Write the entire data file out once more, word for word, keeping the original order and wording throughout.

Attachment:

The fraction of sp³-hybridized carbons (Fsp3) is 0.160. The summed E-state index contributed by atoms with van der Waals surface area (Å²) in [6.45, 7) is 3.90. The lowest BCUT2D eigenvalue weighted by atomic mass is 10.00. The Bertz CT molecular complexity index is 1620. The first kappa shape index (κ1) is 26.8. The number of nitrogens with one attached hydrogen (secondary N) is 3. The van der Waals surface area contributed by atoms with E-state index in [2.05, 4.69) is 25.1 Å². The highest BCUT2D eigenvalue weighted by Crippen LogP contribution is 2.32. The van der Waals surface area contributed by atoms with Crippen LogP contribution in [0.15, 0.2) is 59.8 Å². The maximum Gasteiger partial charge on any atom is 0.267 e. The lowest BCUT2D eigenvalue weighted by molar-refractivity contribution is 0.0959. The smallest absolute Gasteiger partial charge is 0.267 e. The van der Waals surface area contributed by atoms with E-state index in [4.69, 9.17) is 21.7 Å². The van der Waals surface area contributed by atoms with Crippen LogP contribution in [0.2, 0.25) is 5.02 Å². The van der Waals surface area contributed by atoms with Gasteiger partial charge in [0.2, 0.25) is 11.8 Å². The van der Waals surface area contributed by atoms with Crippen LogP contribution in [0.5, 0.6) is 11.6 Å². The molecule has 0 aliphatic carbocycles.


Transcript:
The fraction of sp³-hybridized carbons (Fsp3) is 0.160. The summed E-state index contributed by atoms with van der Waals surface area (Å²) in [6.45, 7) is 3.90. The lowest BCUT2D eigenvalue weighted by atomic mass is 10.00. The Bertz CT molecular complexity index is 1620. The first kappa shape index (κ1) is 26.8. The number of nitrogens with one attached hydrogen (secondary N) is 3. The van der Waals surface area contributed by atoms with E-state index in [2.05, 4.69) is 25.1 Å². The highest BCUT2D eigenvalue weighted by Crippen LogP contribution is 2.32. The van der Waals surface area contributed by atoms with Crippen LogP contribution in [0.15, 0.2) is 59.8 Å². The maximum Gasteiger partial charge on any atom is 0.267 e. The lowest BCUT2D eigenvalue weighted by molar-refractivity contribution is 0.0959. The smallest absolute Gasteiger partial charge is 0.267 e. The van der Waals surface area contributed by atoms with E-state index in [4.69, 9.17) is 21.7 Å². The van der Waals surface area contributed by atoms with Crippen LogP contribution in [0.2, 0.25) is 5.02 Å². The van der Waals surface area contributed by atoms with Gasteiger partial charge in [0.2, 0.25) is 11.8 Å². The van der Waals surface area contributed by atoms with Crippen LogP contribution in [0.5, 0.6) is 11.6 Å². The molecule has 0 aliphatic carbocycles.